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Short version of question: I am trying to use quaternions to avoid gimbal-lock, but I don't know how to express unit quaternions using three degrees of freedom without re-introducing Euler angles and (I suspect) the problem of gimbal-lock.

Long version of question: I confess am not very familiar with the limitations of numberic solvers (such as gradient-descent method) for finding minima of functions. I am concerned that if I feed in extra dependent variables or if I have weird situations that could arise (such as gimbal-lock) the solvers may behave strangely. Which leads to my question: is there a way to express the unit vector part of a unit quaternion with only two variables, other than using spherical coordinates (which essentially re-introduces the gimbal-lock)?

Context of the problem: I am trying to devise a way to reverse-solve the relative position/orientation between two stereo cameras. There are six degrees of freedom here: three translation, three rotation. The basic idea is to pre-calibrate each camera so you can express the direction each pixel points as a vector in the camera's reference frame, where in the pinhole camera model each vector from a single camera passes through a common point in space. Then, you can pick an object (say some corner) that you can see from both cameras. The pixel on that object from the first camera represents a vector from the first camera's position. The second camera also has a pixel on that object, representing a second vector, this time from the second camera's position. These two vectors should intersect, since they point at the same object. Finding several such intersecting vectors between the two cameras will give you enough constraints to solve your six-degrees-of-freedom issue, and finding more-than-enough common points will leave you with a non-linear least-squares sort of problem, which I am trying to solve numerically.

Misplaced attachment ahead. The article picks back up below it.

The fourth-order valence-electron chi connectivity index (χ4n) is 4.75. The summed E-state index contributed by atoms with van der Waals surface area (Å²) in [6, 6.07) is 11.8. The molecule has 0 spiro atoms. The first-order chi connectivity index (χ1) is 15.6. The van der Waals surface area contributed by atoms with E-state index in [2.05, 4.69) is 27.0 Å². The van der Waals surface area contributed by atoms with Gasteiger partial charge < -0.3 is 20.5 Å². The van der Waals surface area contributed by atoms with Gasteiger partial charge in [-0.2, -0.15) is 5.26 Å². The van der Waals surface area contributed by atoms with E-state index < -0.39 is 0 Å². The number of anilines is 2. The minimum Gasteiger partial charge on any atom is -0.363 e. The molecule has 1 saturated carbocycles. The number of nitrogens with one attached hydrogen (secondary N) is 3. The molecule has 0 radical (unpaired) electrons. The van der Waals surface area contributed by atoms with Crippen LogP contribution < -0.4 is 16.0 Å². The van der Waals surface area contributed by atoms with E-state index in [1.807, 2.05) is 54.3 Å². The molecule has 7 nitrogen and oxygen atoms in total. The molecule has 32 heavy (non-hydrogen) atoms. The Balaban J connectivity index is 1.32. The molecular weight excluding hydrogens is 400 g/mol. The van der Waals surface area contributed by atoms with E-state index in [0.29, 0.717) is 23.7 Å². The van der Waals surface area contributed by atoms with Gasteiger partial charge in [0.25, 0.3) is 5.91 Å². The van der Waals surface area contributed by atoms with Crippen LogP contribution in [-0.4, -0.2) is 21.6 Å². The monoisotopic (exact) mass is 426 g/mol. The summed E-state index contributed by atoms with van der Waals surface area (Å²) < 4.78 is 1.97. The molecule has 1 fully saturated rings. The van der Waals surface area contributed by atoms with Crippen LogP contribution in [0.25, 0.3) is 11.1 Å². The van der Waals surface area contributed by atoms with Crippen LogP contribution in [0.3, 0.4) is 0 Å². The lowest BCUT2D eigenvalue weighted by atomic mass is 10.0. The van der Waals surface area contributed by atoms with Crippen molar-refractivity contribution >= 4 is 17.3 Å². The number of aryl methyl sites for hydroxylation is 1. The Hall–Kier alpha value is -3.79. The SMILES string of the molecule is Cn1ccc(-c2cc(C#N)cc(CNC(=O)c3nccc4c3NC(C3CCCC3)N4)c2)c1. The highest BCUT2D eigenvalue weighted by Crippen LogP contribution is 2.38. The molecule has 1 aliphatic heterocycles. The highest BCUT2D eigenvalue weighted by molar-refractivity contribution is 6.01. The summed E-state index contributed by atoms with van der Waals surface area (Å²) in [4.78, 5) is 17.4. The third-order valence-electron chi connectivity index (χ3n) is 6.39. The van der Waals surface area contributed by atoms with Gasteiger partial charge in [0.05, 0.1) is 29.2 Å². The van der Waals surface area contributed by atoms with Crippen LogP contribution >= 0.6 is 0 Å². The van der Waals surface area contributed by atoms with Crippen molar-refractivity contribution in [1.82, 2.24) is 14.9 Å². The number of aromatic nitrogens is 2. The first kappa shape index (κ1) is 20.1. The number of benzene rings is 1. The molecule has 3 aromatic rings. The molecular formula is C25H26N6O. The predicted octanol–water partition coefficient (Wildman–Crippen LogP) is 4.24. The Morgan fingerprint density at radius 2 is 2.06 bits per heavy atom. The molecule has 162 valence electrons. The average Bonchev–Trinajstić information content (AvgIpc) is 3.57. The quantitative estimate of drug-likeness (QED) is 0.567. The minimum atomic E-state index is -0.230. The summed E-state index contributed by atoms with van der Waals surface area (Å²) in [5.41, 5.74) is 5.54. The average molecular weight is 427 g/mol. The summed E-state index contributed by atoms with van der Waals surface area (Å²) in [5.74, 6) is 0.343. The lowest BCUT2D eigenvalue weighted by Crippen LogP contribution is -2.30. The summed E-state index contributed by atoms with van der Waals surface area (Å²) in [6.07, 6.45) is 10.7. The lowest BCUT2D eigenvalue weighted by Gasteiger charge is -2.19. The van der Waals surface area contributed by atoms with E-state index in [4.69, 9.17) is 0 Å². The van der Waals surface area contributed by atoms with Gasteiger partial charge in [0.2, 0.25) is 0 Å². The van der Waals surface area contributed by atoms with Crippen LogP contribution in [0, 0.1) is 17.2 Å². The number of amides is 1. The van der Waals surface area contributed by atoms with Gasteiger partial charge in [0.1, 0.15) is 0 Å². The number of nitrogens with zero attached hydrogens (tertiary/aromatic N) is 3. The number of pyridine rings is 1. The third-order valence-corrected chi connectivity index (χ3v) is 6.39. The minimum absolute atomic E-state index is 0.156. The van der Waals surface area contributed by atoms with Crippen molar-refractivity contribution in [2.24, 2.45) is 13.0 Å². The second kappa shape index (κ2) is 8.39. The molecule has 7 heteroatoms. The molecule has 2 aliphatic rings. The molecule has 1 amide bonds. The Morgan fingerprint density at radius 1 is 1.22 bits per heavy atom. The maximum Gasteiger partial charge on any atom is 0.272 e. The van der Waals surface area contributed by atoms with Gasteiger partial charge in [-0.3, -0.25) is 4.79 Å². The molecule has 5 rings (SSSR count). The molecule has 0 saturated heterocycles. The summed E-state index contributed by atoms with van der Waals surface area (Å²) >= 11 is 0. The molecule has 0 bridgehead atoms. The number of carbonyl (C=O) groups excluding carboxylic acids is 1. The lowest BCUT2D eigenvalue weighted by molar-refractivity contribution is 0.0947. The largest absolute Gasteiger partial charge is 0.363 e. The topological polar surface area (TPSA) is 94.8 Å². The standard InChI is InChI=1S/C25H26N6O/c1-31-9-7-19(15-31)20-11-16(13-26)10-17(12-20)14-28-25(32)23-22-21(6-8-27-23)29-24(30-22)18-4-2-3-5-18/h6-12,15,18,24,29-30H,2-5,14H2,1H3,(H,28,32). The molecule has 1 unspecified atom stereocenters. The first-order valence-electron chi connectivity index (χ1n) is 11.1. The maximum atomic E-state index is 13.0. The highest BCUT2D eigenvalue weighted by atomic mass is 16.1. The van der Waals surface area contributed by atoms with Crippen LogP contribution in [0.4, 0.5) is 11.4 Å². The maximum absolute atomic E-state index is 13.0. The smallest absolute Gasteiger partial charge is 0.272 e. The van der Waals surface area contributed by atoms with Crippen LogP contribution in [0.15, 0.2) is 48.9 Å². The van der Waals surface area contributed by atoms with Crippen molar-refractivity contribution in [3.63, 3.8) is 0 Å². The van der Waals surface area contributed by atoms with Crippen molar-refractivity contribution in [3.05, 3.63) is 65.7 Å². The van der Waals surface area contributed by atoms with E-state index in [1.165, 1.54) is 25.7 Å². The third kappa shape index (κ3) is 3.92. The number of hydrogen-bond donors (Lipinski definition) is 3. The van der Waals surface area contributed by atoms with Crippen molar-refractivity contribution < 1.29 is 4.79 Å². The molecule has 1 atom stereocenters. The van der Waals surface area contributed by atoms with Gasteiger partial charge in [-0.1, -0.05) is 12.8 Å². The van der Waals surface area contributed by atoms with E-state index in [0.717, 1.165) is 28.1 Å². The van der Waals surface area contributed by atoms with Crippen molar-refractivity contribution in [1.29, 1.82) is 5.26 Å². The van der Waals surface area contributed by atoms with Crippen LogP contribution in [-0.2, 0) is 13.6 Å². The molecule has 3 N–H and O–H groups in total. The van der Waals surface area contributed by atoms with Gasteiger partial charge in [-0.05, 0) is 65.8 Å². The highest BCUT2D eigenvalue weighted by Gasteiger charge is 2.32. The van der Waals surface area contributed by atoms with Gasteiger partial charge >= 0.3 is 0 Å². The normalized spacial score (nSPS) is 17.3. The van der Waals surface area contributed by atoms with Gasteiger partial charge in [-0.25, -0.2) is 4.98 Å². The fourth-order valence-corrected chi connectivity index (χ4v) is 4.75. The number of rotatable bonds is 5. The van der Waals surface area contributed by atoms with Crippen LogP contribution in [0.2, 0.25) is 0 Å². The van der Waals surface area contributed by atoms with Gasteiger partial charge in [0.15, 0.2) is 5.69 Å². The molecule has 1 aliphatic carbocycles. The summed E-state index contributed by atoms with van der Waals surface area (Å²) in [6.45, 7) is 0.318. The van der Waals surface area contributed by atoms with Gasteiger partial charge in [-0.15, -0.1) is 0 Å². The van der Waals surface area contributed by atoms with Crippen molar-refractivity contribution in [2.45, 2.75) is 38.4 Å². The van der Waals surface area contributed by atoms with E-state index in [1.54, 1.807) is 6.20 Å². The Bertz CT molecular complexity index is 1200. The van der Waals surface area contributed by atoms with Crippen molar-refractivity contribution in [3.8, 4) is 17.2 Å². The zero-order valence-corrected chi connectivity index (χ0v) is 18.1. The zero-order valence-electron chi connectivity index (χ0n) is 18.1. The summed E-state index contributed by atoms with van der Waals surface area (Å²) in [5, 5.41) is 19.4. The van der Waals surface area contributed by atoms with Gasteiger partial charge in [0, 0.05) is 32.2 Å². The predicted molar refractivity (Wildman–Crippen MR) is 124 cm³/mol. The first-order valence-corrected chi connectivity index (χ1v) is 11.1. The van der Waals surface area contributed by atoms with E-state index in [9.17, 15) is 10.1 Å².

Thanks for reading.

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  • $\begingroup$ +1 for the well-written question. I'll assume you have already googled quaternions so I won't suggest that. Clarification, though: you speak of 6 degrees of freedom but shouldn't there be 12, 6 for each camera? $\endgroup$ – wltrup Aug 12 '15 at 17:57
  • $\begingroup$ Thank you. For simplicity, you can just set one camera's coordinate frame to be your inertial coordinate frame. After the two cameras are calibrated to each other you can worry about the relationship between your stereo camera's coordinate frame and the coordinate frame of the rest of the world. $\endgroup$ – rexroni Aug 12 '15 at 19:19
  • $\begingroup$ Ah, yes, of course. Heh, one would think that, as a physicist, I should have thought of that right away. I guess I am getting old... $\endgroup$ – wltrup Aug 12 '15 at 19:43
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To contribute a preliminary answer the first part of your question.

Every representation of rotation with three numbers has issues and contains singularities.

Perhaps the most accessible such representation is the imaginary part of the quaternion, which corresponds to sin(angle/2) times the rotation axis. Its worst discontinuity occurs when the angle is pi or -pi - nothing a generic solver can deal with. This is the problem that the extra number in the quaternion helps fix for numerical solvers.

The rotation vector (rotation axis times angle) is also a good candidate and kind-of solves the above-mentioned problem, but each vector is the same as infinite other vectors (add N*2*pi). You can probably get around that with some carefulness, but solvers that are very efficient take big steps and can cause a problem (choice of solver also important). Also, it still has a singularity at no-rotation (the quaternion solves this by introducing a 4th axis corresponding to "no-rotation") around which you may have numerical issues (imagine the path the solver might need to take from (pi,0,0) to (-pi,0,0)).

My approach would be to use the quaternion with the numerical solver but always normalise - that is, all cost gradients etc. should be with respect to the normalised quaternion.

I hope that helps.

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